In this extended post, writer Nick Moss reviews Jacques Derrida: Artaud the Moma (Columbia University Press, 2017). Moss critically examines Derrida’s writings about what it means for an artist – and subsequently their work – to exhibit in various institutions.
Jacques Derrida engaged repeatedly with the work of Antonin Artaud throughout his life. His best known essays on Artaud are collected in Writing and Difference (Routledge 2001 2nd ed.) As he states in the text reviewed here (a lecture given at the Museum of Modern Art in New York in 1996 on the occasion of the exhibition of Antonin Artaud: Works on Paper), Artaud represented for him “a sort of privileged enemy, a painful enemy that I carry and prefer within myself.” Derrida states that he is bound to Artaud by “a sort of reasoned detestation.” He is resistant to “what might be called, thanks to a certain misunderstanding, the philosophy, politics or ideology of Artaud.” The resistance to Artaud, though, is ultimately a resistance to Michel Foucault/Gilles Deleuze’s romanticisation of Artaud, “everything in this work that, in the name of the proper body or the body without organs, in a name of a re-appropriation of self, is consonant with an ecologico-naturalist protest.” For Derrida the re-appropriation of self is a myth, as is the privileging of some kind of end to alienation, especially if this is to be realised through any form of “schizo-politics.” As he makes explicit in his essay “Cogito and the History of Madness,” madness is always already internal to reason and thus privileging “madness” actually reinforces the divide that Foucault and Deleuze would seek to overcome.
Nevertheless, in the text given at MOMA, Derrida enters into a strategic alliance with Artaud, in order to save Artaud from the “museographic institutions” which, 100 years after his birth, seek to recuperate his work, to commodify that which was intended as resistance to “technical reproduction,” these works which sought to deliver a coup, a blow struck against “the Christian West, the god who steals my body, the spirit, the holy spirit and the holy family, all the forces-ideological, political, economic-that are one with this thief of bodies.” The “thief of bodies” is that “machination…the social, medical, psychiatric, judicial, ideological machine, the machine of the police, which is to say, … a philosophico-political network that allied itself with more obscure forces so as to reduce this living lightning to a body that was bruised, tortured, rent, drugged, and above all electrocuted by a nameless suffering, an unnameable passion to which no other resource remained than to rename and reinvent language.”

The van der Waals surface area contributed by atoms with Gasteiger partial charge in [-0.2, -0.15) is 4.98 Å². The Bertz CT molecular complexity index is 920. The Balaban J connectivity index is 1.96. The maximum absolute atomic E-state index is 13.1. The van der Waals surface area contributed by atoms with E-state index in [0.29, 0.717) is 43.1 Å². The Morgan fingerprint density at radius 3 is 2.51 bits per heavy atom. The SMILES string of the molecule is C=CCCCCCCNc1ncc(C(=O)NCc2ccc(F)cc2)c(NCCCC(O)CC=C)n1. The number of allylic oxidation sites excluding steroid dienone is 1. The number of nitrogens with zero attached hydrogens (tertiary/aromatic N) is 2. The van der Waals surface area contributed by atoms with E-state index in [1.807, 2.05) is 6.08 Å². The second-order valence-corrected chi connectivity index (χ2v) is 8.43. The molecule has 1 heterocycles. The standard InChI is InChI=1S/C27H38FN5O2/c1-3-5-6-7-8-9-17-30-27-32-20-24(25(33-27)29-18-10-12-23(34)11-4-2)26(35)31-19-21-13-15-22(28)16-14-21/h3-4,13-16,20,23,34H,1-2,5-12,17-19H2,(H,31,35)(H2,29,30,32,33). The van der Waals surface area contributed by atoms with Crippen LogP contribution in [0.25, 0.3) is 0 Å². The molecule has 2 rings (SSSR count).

The drawings on display at MoMA were the sketches and drawings Artaud made while detained in the psychiatric hospital at Rodez. The works are, Artaud states, “deliberately botched, thrown on the page like some scorn for the forms and the lines, so as to scorn the idea taken up and manage to make it fall.” It is in this ‘fall’ – in the art’s failing – that Artaud’s coup is struck. Yet every blow leaves a trace, a bruise, and so it is here – the works are ‘maladroit,’ they are ‘ill-fashioned,’ scorched by flame, but they survive to be archived and displayed. Artaud intended the drawings to be “not that of a man who does not know how to draw, but that of a man who has abandoned the principle of drawing and who wants to draw at his age, my age, as if he had learned nothing by principle, by law, or by art.” For Artaud the works are intended as weapons, not commodities, but they become commodified in any event. How then to restore, to protect, their existence as “gestures, a verb, a grammar, an arithmetic, a whole Kabbalah…that shits on the other,” to maintain their endurance as “a machine that has breath”? How to preserve the destructive essence (and we should be clear Artaud’s intent was destructive, not merely critical) of Artaud’s project against “the museographic management of its surplus value.” As Derrida puts it: “Will it be possible to do what I am trying to do, to say ‘Merde?’ Will it be possible, either with or without blasphemy, to read and to cite ‘Shit,’ ‘Shit to art,’ to do it then as it must be done, in this great temple that is a great art museum and above all modern, thus in a museum that has the sense of history, the very great museum of one of the greatest metropolises in the new world?”
One of Derrida’s oft-deployed strategies of resistance was to introduce an element of slippage, or wordplay, puns, double-meanings, into his own texts, so that the text could never be reduced to a single canonical reading. He does the same here, with his punning on Artaud-momo (“idiot” as he referred to himself”) Artaud-MoMA, and on glyph/glyphe/hieroglyph/electroglyph. The words of the Derrida-text begin to echo the “glossolalic or glossopoetic rebirth of language” sought by Artaud. And we should not forget that in these ‘botched’ works, which Derrida tells us were intended to do no less than “change the eye with the drawing,” produced in the period described by Artaud as “ten years since language left,” that language-as-writing is essential to these works – that words are strewn across their surfaces, inseparable from image. ”And ever since a certain day in October 1939 I have never written without also drawing.” (In this of course, Artaud stands as a precursor to Twombly, and to Basquiat – for all three, word and image can only exist side by side, so that the works become, as Katharina Schmidt has described them, a ‘meta-script.’) In this museum devoted to the commodification of the image, Derrida insists we go back to the words carved, hacked, scrawled, on to the surfaces. To hear the questions Artaud asked: “And who today will say what?” “And what do you yourself say?” – to hear, within the works, “Artaud interrogating a ghost of himself.”